Perhaps it was because he was simply an on-looker, and not playing himself. He had drawn close to a group around a faro bank. The play was grim earnest and for high stakes. No, it wasn’t that! He did not want to play. Somehow, rather, he knew a slight sense both of contempt and disgust at the eager clutch and grasp of hands, the hoarse, short laugh of victory, the snarl of defeat, the trembling fingers of the more timorous who staked with Chance and demanded that the god be charitable in its omnipotence and toss them crumbs!
Well, what was he caviling about? It was the life he had chosen. It was his life work. Wasn’t he pleased with it? He had certainly liked it well enough in the old days to squander upon it the fair-sized fortune his father had left him. He decidedly had not gone into that infernal compact with Larmon blindfolded. Perhaps it was because in those days he played when he wanted to; and in these, and hereafter, he would play because he had to. Perhaps it was only that, to-night, there was upon him the feeling, which was natural enough, and which was immeasurably human too, that it was irksome to be a slave, to be fettered and shackled and bound to anything, even to what one, with one’s freedom his own, was ordinarily out of choice most prone to do and delight in. Well, maybe! But that was not entirely a satisfactory or conclusive solution either.
He looked around him. There seemed to be something hollow to-night in these trappings of tinsel; and something not only hollow, but sardonic in his connection with them—that he should act as a monitor over the honesty of those who in turn acted as the agents of Larmon in an already illicit traffic.
“Oh, hell!” said John Bruce suddenly.
The dealer looked up from the table, surprise mingling with polite disapproval. Several of the players screwed around their heads.
“That’s what I say!” snarled one of the latter with an added oath, as a large stack of chips was swept away from him.
Some one touched John Bruce on the elbow. He turned around. It was one of the attendants.
“You are being asked for downstairs, Mr. Bruce,” the man informed him.
John Bruce followed the attendant. In the hall below the white-haired negro doorkeeper came toward him.
“I done let him in, Mistuh Bruce, suh,” the old darky explained a little anxiously, “’cause he done say, Mistuh Bruce, that it was a case of most particular illness, suh, and—”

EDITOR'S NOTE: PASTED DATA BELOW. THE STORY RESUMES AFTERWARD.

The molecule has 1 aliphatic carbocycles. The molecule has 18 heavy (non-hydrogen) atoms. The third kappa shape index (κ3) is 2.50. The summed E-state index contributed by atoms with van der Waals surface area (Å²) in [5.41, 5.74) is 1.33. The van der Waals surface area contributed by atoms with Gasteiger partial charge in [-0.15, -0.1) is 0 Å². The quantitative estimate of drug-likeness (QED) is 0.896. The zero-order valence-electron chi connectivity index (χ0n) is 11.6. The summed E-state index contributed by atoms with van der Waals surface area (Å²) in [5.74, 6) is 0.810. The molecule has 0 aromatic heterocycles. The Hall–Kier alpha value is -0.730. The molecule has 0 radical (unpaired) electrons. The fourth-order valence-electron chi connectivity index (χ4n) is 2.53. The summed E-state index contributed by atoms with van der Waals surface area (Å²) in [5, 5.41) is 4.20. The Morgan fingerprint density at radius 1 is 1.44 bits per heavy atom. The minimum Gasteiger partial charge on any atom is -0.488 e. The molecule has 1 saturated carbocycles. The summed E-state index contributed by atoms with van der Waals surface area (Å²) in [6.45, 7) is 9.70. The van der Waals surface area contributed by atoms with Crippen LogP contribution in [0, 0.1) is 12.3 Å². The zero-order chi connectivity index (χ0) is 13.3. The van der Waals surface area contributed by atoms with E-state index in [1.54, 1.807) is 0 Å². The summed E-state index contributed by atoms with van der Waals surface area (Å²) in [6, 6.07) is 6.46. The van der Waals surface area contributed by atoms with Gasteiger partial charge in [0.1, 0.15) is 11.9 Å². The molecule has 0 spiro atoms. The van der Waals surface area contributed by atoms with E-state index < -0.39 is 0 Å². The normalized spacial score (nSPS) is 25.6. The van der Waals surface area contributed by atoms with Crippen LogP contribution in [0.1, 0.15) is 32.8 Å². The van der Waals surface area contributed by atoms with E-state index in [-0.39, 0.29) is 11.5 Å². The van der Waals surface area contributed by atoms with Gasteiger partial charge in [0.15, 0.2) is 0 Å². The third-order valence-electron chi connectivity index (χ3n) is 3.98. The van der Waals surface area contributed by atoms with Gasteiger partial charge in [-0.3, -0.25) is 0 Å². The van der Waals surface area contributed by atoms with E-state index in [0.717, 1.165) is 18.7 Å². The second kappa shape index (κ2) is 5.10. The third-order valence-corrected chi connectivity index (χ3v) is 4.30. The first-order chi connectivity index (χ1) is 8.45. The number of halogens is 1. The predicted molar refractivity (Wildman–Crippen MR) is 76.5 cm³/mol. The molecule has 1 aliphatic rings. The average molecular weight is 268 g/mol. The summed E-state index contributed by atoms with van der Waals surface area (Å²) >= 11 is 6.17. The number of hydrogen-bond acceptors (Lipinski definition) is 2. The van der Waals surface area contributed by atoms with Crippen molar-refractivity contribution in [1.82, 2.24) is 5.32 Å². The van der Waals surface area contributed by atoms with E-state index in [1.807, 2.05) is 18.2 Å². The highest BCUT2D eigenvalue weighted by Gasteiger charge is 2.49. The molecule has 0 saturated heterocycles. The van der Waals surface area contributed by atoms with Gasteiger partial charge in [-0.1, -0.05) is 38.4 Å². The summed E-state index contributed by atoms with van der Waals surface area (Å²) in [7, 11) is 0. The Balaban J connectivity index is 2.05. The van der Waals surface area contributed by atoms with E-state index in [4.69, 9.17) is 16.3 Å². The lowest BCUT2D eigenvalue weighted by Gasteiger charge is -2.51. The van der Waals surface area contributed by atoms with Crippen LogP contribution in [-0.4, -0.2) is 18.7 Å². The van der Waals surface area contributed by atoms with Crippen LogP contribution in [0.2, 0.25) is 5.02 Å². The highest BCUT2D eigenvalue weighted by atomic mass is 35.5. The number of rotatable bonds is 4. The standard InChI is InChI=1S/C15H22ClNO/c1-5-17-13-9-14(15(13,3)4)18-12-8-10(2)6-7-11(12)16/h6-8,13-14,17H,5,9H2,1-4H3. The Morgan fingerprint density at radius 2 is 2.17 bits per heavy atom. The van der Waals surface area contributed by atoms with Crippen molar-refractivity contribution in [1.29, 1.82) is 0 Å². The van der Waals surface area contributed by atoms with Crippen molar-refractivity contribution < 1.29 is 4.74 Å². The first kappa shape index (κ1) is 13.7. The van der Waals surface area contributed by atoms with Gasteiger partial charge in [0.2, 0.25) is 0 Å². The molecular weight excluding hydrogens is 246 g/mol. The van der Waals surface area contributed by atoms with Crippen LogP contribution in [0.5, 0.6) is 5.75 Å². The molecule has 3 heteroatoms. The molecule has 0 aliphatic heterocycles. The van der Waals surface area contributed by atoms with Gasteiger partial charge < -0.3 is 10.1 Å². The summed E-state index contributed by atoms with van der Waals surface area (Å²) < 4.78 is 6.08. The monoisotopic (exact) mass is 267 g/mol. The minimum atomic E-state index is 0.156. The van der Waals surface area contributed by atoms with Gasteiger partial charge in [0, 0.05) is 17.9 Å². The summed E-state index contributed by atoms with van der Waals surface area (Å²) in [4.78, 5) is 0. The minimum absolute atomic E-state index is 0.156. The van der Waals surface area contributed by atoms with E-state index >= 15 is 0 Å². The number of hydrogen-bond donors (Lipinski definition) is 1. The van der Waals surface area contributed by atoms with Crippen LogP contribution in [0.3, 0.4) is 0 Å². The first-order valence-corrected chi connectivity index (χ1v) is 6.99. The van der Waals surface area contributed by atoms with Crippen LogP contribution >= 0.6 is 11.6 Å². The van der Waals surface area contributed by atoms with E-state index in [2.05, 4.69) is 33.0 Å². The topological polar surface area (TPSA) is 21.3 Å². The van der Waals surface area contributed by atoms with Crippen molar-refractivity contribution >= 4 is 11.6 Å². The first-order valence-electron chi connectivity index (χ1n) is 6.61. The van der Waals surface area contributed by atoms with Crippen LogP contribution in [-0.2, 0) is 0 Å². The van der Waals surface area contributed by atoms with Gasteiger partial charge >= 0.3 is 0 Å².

John Bruce did not wait for more. It was Veniza probably—a turn for the worse. He nodded, and passed hurriedly along the hall to where, near the door, a poorly dressed man, hat in hand and apparently somewhat ill at ease in his luxurious surroundings, stood waiting.
“I am Mr. Bruce,” he said quickly. “Some one is critically ill, you say? Is it Mr. Veniza?”
“No, sir,” the man answered. “I don’t know anything about Mr. Veniza. It’s Hawkins.”
“Hawkins!” ejaculated John Bruce.
“Yes, sir,” said the man. He shuffled his feet. “I—I guess you know, sir.”
John Bruce for a moment made no comment. Hawkins! Yes, he knew! Hawkins had even renounced his pledge, hadn’t he? Not, perhaps, that that would have made any difference!
“Bad?” he asked tersely.
“I’m afraid so, sir,” the man replied. “I’ve seen a good bit of Hawkins off and on in the last two years, sir, because I room in the same house; but I’ve never seen him like this. He’s been out of his head and clawing the air, sir, if you know what I mean. He’s over that now, but that weak he had me scared once, sir, that he’d gone.”
“What does the doctor say?” John Bruce bit off his words.
The man shook his head.
“He wouldn’t have one, sir. It’s you he wants. You’ll understand, sir, that he’s been alone. I don’t know how long ago he started on this spree. It was only by luck that I walked into his room to-night. I was for getting a doctor at once, of course, but he wouldn’t have it; he wanted you. At times, sir, he was crying like a baby, only he hadn’t the strength of one left. Knowing I could run her, me being a motor-truck driver, he told me to take that car he drives and go to the hotel for you, and if you weren’t there to try here—which I’ve done, sir, as you see, and I hope you’ll come back with me. I don’t know what to do, though I’m for picking up a doctor on the way back whether he wants one or not.”
John Bruce turned abruptly, secured his coat and hat, motioned the man to lead the way, and followed the other out of the house and down the steps to the sidewalk.
The traveling pawn-shop was at the curb. The man opened the door, and John Bruce stepped inside—and was instantly flung violently down upon a seat. The door closed. The car started forward. And in a sudden glare of light John Bruce stared into the muzzle of a revolver, and, behind the revolver, into a bruised and battered face, which was the face of Doctor Crang.